# Documentation

## Large Sparse Quadratic Program with Interior Point Algorithm

This example shows the value of using sparse arithmetic when you have a sparse problem. The matrix has `n` rows, where you choose `n` to be a large value. A full matrix of size `n`-by-`n` can use up all available memory, but a sparse matrix presents no problem.

The problem is to minimize `x'*H*x/2 + f'*x` subject to

`x(1) + x(2) + ... + x(n) = 0`,

where `f = [-1;-2;-3;...;-n]`.

1. Create the parameter `n` and the utility matrix `T`. The matrix `T` is a sparse circulant matrix that is simply a helper for creating the sparse positive-definite quadratic matrix `H`.

```n = 30000; % Adjust n to a large value T = spalloc(n,n,n); % make a sparse circulant matrix r = 1:n-1; for m = r T(m,m+1)=1; end T(n,1) = 1;```
2. Create a sparse vector `v`. Then create the matrix `H` by shifted versions of `v*v'`. The matrix `T` creates shifts of `v`.

```v(n) = 0; v(1) = 1; v(2) = 2; v(4) = 3; v = (sparse(v))'; % Make a banded type of matrix H = spalloc(n,n,7*n); r = 1:n; for m = r H = H + v*v'; v = T*v; end```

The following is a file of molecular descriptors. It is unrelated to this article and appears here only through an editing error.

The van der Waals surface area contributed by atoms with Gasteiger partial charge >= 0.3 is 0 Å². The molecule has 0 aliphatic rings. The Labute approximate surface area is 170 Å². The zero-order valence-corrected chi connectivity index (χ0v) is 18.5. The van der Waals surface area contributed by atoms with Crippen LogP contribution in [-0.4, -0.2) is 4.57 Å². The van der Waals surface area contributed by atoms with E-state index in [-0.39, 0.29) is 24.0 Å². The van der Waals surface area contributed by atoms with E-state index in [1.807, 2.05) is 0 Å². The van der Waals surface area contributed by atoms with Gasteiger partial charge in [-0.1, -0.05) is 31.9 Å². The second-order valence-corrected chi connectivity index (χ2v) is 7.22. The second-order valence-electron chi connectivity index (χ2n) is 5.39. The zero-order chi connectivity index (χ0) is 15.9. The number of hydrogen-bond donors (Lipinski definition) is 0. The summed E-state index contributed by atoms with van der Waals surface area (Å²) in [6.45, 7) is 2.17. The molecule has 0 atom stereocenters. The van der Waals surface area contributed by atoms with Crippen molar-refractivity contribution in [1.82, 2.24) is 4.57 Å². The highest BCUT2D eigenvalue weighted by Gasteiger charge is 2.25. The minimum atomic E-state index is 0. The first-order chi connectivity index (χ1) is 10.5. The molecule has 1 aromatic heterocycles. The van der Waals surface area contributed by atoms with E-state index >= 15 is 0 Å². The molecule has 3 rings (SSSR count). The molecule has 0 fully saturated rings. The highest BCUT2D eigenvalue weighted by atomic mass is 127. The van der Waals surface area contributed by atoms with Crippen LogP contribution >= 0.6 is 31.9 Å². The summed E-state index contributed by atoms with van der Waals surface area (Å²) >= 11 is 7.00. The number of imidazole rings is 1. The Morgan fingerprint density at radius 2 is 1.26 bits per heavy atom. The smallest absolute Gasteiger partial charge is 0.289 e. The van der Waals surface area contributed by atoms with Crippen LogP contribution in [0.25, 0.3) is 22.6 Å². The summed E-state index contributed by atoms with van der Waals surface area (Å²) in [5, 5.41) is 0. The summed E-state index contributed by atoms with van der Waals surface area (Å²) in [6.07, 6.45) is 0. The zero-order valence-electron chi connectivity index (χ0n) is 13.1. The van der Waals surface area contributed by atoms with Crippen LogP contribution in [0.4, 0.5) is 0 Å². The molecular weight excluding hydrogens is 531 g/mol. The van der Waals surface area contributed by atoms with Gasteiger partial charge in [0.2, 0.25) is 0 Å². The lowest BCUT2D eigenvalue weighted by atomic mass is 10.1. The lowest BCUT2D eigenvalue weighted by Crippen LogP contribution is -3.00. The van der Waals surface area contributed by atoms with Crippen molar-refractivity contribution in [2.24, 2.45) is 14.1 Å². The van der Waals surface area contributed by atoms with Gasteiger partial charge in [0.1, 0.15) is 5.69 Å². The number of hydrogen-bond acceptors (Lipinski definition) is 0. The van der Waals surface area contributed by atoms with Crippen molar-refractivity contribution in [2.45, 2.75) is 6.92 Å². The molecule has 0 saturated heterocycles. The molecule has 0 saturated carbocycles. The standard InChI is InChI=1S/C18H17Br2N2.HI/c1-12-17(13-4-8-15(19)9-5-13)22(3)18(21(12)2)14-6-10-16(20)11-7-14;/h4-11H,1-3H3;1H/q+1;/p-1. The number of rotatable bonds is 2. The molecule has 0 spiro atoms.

3. Take a look at the structure of `H`:

`spy(H)`

4. Create the problem vector `f` and linear constraint.

```f = -r; % linear term A = ones(1,n); b = 0;```
5. Solve the quadratic programming problem with the `interior-point-convex` algorithm.

```options = optimoptions(@quadprog,'Algorithm','interior-point-convex'); [x,fval,exitflag,output,lambda] = ... quadprog(H,f,A,b,[],[],[],[],[],options); Minimum found that satisfies the constraints. Optimization completed because the objective function is non-decreasing in feasible directions, to within the selected value of the function tolerance, and constraints are satisfied to within the selected value of the constraint tolerance.```
6. View the solution value, output structure, and Lagrange multiplier:

```fval,output,lambda fval = -3.1331e+10 output = message: 'Minimum found that satisfies the constraints. Optimization com...' algorithm: 'interior-point-convex' firstorderopt: 1.1665e-04 constrviolation: 7.7762e-09 iterations: 6 cgiterations: [] lambda = ineqlin: 1.5000e+004 eqlin: [0x1 double] lower: [30000x1 double] upper: [30000x1 double]```

Since there are no lower bounds or upper bounds, all the values in `lambda.lower` and `lambda.upper` are `0`. The inequality constraint is active, since `lambda.ineqlin` is nonzero.

7. On many computers you cannot create a full `n`-by-`n` matrix when `n` = 30000. So you can run this problem only using sparse matrices.

`H2 = zeros(3e4);`
`Out of memory. Type HELP MEMORY for your options.`